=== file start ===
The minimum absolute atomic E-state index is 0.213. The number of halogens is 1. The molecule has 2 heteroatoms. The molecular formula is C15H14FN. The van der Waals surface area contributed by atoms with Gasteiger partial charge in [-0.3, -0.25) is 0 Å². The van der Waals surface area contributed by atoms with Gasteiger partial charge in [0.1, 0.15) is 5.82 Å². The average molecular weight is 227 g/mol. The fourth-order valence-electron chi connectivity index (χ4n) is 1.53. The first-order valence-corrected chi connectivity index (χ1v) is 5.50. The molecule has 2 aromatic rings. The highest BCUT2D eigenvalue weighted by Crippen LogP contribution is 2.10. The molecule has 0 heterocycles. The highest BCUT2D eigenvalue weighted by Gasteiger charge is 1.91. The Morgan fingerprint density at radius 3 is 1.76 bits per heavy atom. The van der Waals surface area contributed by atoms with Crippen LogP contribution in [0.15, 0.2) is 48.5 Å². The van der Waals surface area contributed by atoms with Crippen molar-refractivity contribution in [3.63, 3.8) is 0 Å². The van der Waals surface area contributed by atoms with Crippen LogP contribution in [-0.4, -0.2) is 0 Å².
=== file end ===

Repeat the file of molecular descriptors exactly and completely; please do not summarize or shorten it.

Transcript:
The minimum absolute atomic E-state index is 0.213. The number of halogens is 1. The molecule has 2 heteroatoms. The molecular formula is C15H14FN. The van der Waals surface area contributed by atoms with Gasteiger partial charge in [-0.3, -0.25) is 0 Å². The van der Waals surface area contributed by atoms with Gasteiger partial charge in [0.1, 0.15) is 5.82 Å². The average molecular weight is 227 g/mol. The fourth-order valence-electron chi connectivity index (χ4n) is 1.53. The first-order valence-corrected chi connectivity index (χ1v) is 5.50. The molecule has 2 aromatic rings. The highest BCUT2D eigenvalue weighted by Crippen LogP contribution is 2.10. The molecule has 0 heterocycles. The highest BCUT2D eigenvalue weighted by Gasteiger charge is 1.91. The Morgan fingerprint density at radius 3 is 1.76 bits per heavy atom. The van der Waals surface area contributed by atoms with Crippen LogP contribution in [0.15, 0.2) is 48.5 Å². The van der Waals surface area contributed by atoms with Crippen molar-refractivity contribution in [3.63, 3.8) is 0 Å². The van der Waals surface area contributed by atoms with Crippen LogP contribution in [-0.4, -0.2) is 0 Å².